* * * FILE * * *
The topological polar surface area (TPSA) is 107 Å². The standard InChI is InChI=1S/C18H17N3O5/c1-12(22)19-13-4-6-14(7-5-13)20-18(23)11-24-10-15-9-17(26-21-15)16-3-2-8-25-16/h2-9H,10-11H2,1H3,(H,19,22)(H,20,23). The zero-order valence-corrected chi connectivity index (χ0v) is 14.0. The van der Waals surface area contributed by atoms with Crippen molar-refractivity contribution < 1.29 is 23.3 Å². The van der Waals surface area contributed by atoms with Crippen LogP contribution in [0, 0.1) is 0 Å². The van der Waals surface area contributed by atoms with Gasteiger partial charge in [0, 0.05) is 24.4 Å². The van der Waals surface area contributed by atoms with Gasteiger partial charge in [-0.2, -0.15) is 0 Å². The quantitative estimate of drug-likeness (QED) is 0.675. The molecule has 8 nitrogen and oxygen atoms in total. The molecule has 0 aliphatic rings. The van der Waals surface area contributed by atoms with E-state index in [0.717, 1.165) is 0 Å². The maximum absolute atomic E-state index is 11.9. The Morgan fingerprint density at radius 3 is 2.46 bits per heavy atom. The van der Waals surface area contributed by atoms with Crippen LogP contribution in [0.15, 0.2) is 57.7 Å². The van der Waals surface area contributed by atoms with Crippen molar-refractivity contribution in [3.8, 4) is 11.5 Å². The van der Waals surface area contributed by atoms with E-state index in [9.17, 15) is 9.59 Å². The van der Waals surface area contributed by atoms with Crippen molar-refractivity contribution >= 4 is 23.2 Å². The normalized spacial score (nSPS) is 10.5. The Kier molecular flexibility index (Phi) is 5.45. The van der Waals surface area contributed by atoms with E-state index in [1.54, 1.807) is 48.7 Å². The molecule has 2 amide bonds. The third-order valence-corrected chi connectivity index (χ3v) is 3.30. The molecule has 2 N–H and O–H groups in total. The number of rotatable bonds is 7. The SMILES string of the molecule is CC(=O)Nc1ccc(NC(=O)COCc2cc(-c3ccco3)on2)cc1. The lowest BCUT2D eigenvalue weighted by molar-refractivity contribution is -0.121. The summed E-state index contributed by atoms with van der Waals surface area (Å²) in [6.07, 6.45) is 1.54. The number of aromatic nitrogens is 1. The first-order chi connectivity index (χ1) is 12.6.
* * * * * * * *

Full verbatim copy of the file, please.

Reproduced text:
The topological polar surface area (TPSA) is 107 Å². The standard InChI is InChI=1S/C18H17N3O5/c1-12(22)19-13-4-6-14(7-5-13)20-18(23)11-24-10-15-9-17(26-21-15)16-3-2-8-25-16/h2-9H,10-11H2,1H3,(H,19,22)(H,20,23). The zero-order valence-corrected chi connectivity index (χ0v) is 14.0. The van der Waals surface area contributed by atoms with Crippen molar-refractivity contribution < 1.29 is 23.3 Å². The van der Waals surface area contributed by atoms with Crippen LogP contribution in [0, 0.1) is 0 Å². The van der Waals surface area contributed by atoms with Gasteiger partial charge in [0, 0.05) is 24.4 Å². The van der Waals surface area contributed by atoms with Gasteiger partial charge in [-0.2, -0.15) is 0 Å². The quantitative estimate of drug-likeness (QED) is 0.675. The molecule has 8 nitrogen and oxygen atoms in total. The molecule has 0 aliphatic rings. The van der Waals surface area contributed by atoms with E-state index in [0.717, 1.165) is 0 Å². The maximum absolute atomic E-state index is 11.9. The Morgan fingerprint density at radius 3 is 2.46 bits per heavy atom. The van der Waals surface area contributed by atoms with Crippen LogP contribution in [0.15, 0.2) is 57.7 Å². The van der Waals surface area contributed by atoms with Crippen molar-refractivity contribution in [3.8, 4) is 11.5 Å². The van der Waals surface area contributed by atoms with E-state index in [9.17, 15) is 9.59 Å². The van der Waals surface area contributed by atoms with Crippen molar-refractivity contribution >= 4 is 23.2 Å². The normalized spacial score (nSPS) is 10.5. The Kier molecular flexibility index (Phi) is 5.45. The van der Waals surface area contributed by atoms with E-state index in [1.54, 1.807) is 48.7 Å². The molecule has 2 amide bonds. The third-order valence-corrected chi connectivity index (χ3v) is 3.30. The molecule has 2 N–H and O–H groups in total. The number of rotatable bonds is 7. The SMILES string of the molecule is CC(=O)Nc1ccc(NC(=O)COCc2cc(-c3ccco3)on2)cc1. The lowest BCUT2D eigenvalue weighted by molar-refractivity contribution is -0.121. The summed E-state index contributed by atoms with van der Waals surface area (Å²) in [6.07, 6.45) is 1.54. The number of aromatic nitrogens is 1. The first-order chi connectivity index (χ1) is 12.6.